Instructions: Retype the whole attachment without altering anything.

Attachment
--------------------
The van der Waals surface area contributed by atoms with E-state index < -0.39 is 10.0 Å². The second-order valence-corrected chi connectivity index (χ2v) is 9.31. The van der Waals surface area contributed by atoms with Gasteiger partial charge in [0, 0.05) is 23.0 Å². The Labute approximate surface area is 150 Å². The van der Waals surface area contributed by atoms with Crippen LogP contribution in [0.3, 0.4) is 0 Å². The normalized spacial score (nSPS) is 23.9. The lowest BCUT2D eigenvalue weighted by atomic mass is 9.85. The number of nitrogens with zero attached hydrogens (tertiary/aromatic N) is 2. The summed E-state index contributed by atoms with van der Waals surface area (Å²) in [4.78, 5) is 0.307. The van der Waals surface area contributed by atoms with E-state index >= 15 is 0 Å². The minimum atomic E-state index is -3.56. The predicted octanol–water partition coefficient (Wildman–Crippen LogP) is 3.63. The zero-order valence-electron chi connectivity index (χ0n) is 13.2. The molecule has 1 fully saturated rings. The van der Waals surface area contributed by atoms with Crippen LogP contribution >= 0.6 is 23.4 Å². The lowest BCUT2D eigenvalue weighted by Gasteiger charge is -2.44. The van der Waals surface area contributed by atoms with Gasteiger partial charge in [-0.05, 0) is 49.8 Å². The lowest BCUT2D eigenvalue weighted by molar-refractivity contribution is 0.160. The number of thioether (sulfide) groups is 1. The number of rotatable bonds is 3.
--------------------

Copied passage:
The van der Waals surface area contributed by atoms with E-state index < -0.39 is 10.0 Å². The second-order valence-corrected chi connectivity index (χ2v) is 9.31. The van der Waals surface area contributed by atoms with Gasteiger partial charge in [0, 0.05) is 23.0 Å². The Labute approximate surface area is 150 Å². The van der Waals surface area contributed by atoms with Crippen LogP contribution in [0.3, 0.4) is 0 Å². The normalized spacial score (nSPS) is 23.9. The lowest BCUT2D eigenvalue weighted by atomic mass is 9.85. The number of nitrogens with zero attached hydrogens (tertiary/aromatic N) is 2. The summed E-state index contributed by atoms with van der Waals surface area (Å²) in [4.78, 5) is 0.307. The van der Waals surface area contributed by atoms with E-state index >= 15 is 0 Å². The minimum atomic E-state index is -3.56. The predicted octanol–water partition coefficient (Wildman–Crippen LogP) is 3.63. The zero-order valence-electron chi connectivity index (χ0n) is 13.2. The molecule has 1 fully saturated rings. The van der Waals surface area contributed by atoms with Crippen LogP contribution >= 0.6 is 23.4 Å². The lowest BCUT2D eigenvalue weighted by Gasteiger charge is -2.44. The van der Waals surface area contributed by atoms with Gasteiger partial charge in [-0.05, 0) is 49.8 Å². The lowest BCUT2D eigenvalue weighted by molar-refractivity contribution is 0.160. The number of thioether (sulfide) groups is 1. The number of rotatable bonds is 3.